'Back from the abyss' in a teen mental health care unit
At 11 years of age, Emma was raped by a stranger in a park. At 16, she jumped off a bridge onto a busy motorway to try to kill herself.
Now 18, Emma says she's well on the way to recovery.
Emma says that she wanted to kill herself because she couldn't cope with the after-effects of being raped.
"I'm constantly having flashbacks back to what happened. It's not being able to go out socially and be OK with my friends, or boys," she explains.
"I broke both my back and my feet. And I survived, which I thought I wouldn't do."
Emma is a fake name, as Newsbeat is protecting this young woman's real identity.
Her physical injuries took months to heal. For her mental health recovery though, she spent more than a year at Bristol's specialist Riverside Unit.
Specifically for 13 to 18-year-olds, it's a treatment centre for people with severe mental ill health, like eating disorders, psychosis, or Emma's post-traumatic stress disorder.
"We would go down to 'Start of Day' which is held in the dining room," Emma recalls. "We would just touch base with the staff and the other young people."
"Then we might have dance therapy, chucking balls everywhere or playing musical statues.
"It's a great way to release all the anger, or the sadness, or any of the feelings that you've got."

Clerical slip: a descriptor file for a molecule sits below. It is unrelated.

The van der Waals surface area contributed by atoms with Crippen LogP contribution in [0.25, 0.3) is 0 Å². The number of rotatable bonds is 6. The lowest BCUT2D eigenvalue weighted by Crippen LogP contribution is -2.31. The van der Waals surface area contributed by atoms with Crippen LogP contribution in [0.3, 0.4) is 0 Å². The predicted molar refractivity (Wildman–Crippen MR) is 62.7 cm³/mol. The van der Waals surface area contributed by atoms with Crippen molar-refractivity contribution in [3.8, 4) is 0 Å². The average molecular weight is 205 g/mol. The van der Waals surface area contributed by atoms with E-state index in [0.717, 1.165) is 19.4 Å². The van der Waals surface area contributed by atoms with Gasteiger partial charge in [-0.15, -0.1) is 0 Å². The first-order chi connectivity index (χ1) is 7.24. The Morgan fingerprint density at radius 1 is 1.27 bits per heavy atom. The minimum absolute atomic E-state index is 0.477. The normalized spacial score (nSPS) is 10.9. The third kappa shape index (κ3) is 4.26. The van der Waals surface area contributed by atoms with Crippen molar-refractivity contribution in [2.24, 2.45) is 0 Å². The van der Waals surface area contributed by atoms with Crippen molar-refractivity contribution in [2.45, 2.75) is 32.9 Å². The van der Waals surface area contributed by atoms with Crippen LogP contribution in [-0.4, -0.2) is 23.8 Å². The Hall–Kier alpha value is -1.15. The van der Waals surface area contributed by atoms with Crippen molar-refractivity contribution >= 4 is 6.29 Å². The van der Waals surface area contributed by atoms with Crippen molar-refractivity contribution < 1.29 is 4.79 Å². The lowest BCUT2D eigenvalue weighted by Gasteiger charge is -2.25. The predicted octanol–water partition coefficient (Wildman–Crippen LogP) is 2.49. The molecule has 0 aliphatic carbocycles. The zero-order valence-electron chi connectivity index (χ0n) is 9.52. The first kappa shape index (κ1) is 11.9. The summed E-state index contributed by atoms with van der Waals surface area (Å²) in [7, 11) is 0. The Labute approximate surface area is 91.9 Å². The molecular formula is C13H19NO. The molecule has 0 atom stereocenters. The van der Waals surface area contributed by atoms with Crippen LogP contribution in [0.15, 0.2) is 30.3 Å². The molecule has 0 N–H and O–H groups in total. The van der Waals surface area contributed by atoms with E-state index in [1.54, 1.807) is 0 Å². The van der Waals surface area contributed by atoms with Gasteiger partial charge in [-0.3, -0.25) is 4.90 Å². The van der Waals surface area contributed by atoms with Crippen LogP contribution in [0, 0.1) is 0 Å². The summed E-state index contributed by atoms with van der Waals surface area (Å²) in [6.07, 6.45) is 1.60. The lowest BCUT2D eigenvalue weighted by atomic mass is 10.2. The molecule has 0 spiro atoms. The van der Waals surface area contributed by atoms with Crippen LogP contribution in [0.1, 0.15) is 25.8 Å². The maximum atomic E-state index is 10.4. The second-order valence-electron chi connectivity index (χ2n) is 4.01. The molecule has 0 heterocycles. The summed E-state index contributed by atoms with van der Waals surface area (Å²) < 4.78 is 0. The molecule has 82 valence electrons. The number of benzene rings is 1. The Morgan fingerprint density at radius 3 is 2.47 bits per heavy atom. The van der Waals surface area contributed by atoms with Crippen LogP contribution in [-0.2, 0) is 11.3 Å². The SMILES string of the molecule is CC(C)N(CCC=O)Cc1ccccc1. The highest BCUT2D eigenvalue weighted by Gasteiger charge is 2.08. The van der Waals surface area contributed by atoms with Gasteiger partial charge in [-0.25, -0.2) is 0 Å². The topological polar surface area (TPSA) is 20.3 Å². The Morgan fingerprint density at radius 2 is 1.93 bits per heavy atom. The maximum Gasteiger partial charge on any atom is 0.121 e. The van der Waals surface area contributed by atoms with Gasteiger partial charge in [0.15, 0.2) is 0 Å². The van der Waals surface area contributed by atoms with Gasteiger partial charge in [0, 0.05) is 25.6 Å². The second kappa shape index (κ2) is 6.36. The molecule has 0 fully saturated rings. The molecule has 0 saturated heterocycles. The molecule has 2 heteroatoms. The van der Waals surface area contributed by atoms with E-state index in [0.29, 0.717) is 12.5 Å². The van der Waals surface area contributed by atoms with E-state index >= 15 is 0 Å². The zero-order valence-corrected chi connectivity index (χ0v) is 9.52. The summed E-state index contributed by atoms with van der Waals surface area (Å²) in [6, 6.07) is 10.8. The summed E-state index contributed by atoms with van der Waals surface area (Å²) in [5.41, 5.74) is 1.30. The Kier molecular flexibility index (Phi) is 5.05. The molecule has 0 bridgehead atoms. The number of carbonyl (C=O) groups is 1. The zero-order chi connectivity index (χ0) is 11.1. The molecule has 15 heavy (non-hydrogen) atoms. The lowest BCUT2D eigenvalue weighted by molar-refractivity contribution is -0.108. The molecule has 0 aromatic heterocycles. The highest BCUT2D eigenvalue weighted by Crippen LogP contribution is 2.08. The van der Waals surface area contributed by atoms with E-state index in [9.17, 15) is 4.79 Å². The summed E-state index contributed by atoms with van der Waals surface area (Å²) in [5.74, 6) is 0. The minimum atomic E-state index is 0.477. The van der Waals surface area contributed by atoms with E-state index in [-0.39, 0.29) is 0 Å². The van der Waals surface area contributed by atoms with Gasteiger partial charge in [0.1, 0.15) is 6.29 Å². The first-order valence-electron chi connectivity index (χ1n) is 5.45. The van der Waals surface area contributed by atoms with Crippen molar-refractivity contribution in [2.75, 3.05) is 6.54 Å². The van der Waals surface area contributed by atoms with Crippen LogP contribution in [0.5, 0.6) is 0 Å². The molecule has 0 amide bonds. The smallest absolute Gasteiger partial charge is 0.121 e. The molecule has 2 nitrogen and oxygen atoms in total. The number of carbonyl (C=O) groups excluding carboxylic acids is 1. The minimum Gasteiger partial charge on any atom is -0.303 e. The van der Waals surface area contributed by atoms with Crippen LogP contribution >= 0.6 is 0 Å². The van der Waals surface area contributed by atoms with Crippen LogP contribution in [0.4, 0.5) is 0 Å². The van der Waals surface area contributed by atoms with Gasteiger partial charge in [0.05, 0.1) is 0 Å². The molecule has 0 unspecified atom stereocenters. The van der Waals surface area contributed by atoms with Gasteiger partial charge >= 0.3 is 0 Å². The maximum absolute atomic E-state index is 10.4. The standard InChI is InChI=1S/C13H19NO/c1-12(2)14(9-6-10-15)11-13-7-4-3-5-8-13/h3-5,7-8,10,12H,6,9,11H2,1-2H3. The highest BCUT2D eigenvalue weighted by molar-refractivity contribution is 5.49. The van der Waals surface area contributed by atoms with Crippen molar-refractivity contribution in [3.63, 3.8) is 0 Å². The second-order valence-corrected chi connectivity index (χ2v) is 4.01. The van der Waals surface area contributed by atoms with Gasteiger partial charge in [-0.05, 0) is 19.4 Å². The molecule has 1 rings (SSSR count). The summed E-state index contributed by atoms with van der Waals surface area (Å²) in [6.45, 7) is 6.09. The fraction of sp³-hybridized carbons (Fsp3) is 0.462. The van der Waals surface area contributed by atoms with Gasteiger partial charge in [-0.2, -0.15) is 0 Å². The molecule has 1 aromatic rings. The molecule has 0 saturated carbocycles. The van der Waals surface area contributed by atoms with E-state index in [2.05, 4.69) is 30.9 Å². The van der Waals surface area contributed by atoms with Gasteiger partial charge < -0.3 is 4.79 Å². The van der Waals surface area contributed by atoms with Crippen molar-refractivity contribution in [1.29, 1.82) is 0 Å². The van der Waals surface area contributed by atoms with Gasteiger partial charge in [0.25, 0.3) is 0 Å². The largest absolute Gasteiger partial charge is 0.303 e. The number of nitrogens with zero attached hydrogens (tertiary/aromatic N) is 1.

Teachers at the unit help people keep up with school and college work.
There's also a chill out area with a TV, pool table and sofas.
Emma walks to an upstairs room with Family Therapy Suite written on the door.
"I dreaded family therapy," she remembers. "It was really, really hard.
"I got to hear, in this very room, my mum and dad's experiences of what happened.
"It was difficult for me to hear those things. But they needed to be shared and this was a safe environment."
Caroline Mercier was in charge of Emma's treatment at Riverside.
"It's the person who does the work," she says. "I'm there to guide and support.
"I use the metaphor of mountaineering. You might be showing them the way and stopping them fall down the abyss but they're climbing.
"They get to where they need to go."
Emma's time at Riverside was far from easy. Even while she was there, she made a second attempt to kill herself.
Now though, she says she's looking forward to a positive future.
"It all just gradually came together," she says. "It all just started being OK. You learn so much here about ways to manage it.
"It was important for me to learn those things otherwise I'd still be trying to end my life now."
Visit the BBC's advice pages if you're affected by any of the issues in this story.